May 22, 2020
Today’s episode features a
discussion with Dr. Dan
Ariely – you know that
name by now right? We talk about the numberless smart scale from
the company he co-founded, Shapa, and all the research behind
I am very excited to introduce
you to Dan Ariely, one of the best known behavioral economists
in the world whom I have mentioned many times on the first 100
episodes of the show, and I know I will continue to do so after he
helped me kick off these next hundred. He wrote
Irrational and several
other books and has done some amazing research.
As I mentioned in the opening,
Dan has worked on a huge amount of projects, and while this
conversation could have gone in a million directions, we are
specifically talking about Shapa. The company he co-founded showcases a
numberless scale that was created to change the way we all think
about our health and make it easier to do something that many of us
find scary…stepping on the scale.
The discussion ties back to a
bunch of past episodes (including loss aversion, partitioning, the
focusing illusion, herding) as well as on an experiment I did which
was influenced by one of Dan’s studies from Kenya. We also talk
about overall health (emotional, physical, financial) and how it is
all related. I hope you enjoy the conversation as much as I did,
and thank you again for joining me Dan!
- [02:18] In this episode we are specifically
talking about Shapa.
A company Dan co-founded for a numberless scale that was created to
change the way we all think about our health.
- [03:26] Shapa has many components. How would a social
scientist approach helping people lose weight?
- [05:04] The struggle for health is a daily
struggle. You can’t be healthy five days a week. It doesn’t work.
Your healthy life needs to start in the morning.
- [07:08] They started studying the bathroom
scale. They learned it is a good idea to stand on the scale every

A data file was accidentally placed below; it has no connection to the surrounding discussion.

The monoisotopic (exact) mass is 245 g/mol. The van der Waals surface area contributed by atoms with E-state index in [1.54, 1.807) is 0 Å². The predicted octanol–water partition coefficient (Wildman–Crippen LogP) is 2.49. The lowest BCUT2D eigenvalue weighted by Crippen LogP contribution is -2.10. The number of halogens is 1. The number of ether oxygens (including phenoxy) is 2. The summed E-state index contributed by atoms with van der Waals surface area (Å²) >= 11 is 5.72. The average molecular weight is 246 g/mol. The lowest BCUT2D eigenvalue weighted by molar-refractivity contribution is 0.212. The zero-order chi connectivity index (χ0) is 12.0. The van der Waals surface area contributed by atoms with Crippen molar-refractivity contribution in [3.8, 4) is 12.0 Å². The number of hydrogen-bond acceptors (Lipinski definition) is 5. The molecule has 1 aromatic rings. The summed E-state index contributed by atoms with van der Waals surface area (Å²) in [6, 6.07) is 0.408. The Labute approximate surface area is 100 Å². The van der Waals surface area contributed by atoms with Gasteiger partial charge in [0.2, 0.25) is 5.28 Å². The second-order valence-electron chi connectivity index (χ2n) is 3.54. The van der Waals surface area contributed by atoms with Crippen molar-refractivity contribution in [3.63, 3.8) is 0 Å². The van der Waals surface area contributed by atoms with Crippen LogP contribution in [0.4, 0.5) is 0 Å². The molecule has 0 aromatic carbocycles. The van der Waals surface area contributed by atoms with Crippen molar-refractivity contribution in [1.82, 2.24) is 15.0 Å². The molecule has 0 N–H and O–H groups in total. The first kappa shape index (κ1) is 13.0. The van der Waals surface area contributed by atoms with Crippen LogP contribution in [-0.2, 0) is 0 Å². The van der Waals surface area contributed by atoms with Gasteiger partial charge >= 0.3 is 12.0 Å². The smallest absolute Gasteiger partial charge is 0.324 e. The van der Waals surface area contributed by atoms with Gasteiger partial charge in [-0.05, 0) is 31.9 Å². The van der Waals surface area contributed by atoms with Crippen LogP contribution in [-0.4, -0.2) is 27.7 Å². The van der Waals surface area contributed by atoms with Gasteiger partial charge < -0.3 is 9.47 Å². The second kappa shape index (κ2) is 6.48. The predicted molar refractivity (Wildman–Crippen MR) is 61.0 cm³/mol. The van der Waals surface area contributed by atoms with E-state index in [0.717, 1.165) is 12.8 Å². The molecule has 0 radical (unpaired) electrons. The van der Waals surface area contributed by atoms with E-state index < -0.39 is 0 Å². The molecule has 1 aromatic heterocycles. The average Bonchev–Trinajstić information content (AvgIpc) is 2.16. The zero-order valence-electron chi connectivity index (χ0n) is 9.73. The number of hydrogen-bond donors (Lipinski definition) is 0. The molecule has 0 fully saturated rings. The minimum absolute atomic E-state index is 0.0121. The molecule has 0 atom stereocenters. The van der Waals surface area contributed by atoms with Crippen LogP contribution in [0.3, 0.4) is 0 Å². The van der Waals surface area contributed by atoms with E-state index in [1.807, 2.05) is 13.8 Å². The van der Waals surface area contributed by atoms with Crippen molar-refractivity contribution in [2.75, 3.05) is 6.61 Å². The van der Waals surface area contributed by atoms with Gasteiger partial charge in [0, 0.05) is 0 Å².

morning, not at night.
- [08:01] The second thing they learned is that
weight fluctuates from 2-8 pounds a day. (wow!)
- [09:38] They also learned that people think
their weight will change very fast if they go on a diet. The
reality is that it can take 8 days to two weeks to see
- [12:31] A year where nothing bad happens is an
- [12:36] The story of obesity in the U.S. is a
story of gaining a little bit throughout the year and not losing -
especially in November and December.
- [13:39] Shapa created this 5 point scale which
includes, “congratulations nothing bad happened!” They tested it
and the studies were great.
- [15:34] We are obsessed with absolute levels.
People usually want to know how what they are doing is improving
their health and they want to be motivated.
- [16:55] When people go to the doctor they get
stressed and their blood pressure goes up. If you go to the doctor
and you are the kind of person that gets stressed because you’re
seeing a doctor, they might prescribe you blood pressure medicine
because you are stressed because of the doctor not because you are
really stressed usually.
- [18:29] The way they start the process
with Shapa is that they ask people to tell them about
- [19:54] Suggestions are sorted by the
probability that you will take them and then they give you
- [20:07] They focus on small changes and do it
for two weeks and then add the next one.
- [22:53] Look with fresh eyes from social
science about little things in life and then use the digital
revolution to really change things.
- [24:51] The problem is that the scale has
become so negative and the numbers are so
- [25:44] How much do you want to be in a race
where the best you can do is not that bad?
- [27:59] We need to change our thinking about
finances and health. We need to do more things that give people a
sense of success and achievement.
- [30:34] Finances and health are both long-term
and often painful struggles; we need strong motivation to achieve
- [32:17] What are the incentives we can give
people to behave in a certain way?
- [33:30] Shapa has five levels and they each
have a different color.
- [34:39] Mostly we want to have no change with
improvements from time to time.
- [35:12] Focus on the things where you can make
the biggest behavioral impact.
- [37:02] The feeling of success is important to
keep people motivated.
- [39:46] It is time to fix some of the habits we
got wrong during the coronavirus crisis. It is time to take care of
ourselves and feel better about ourselves.
- [43:10] It always comes back in this way, and
you never know what is around the corner.
- [43:33] If you are working on a
health journey as well, with a Shapa or on your own, let’s support each other and do
this together - connect with me on social media (links
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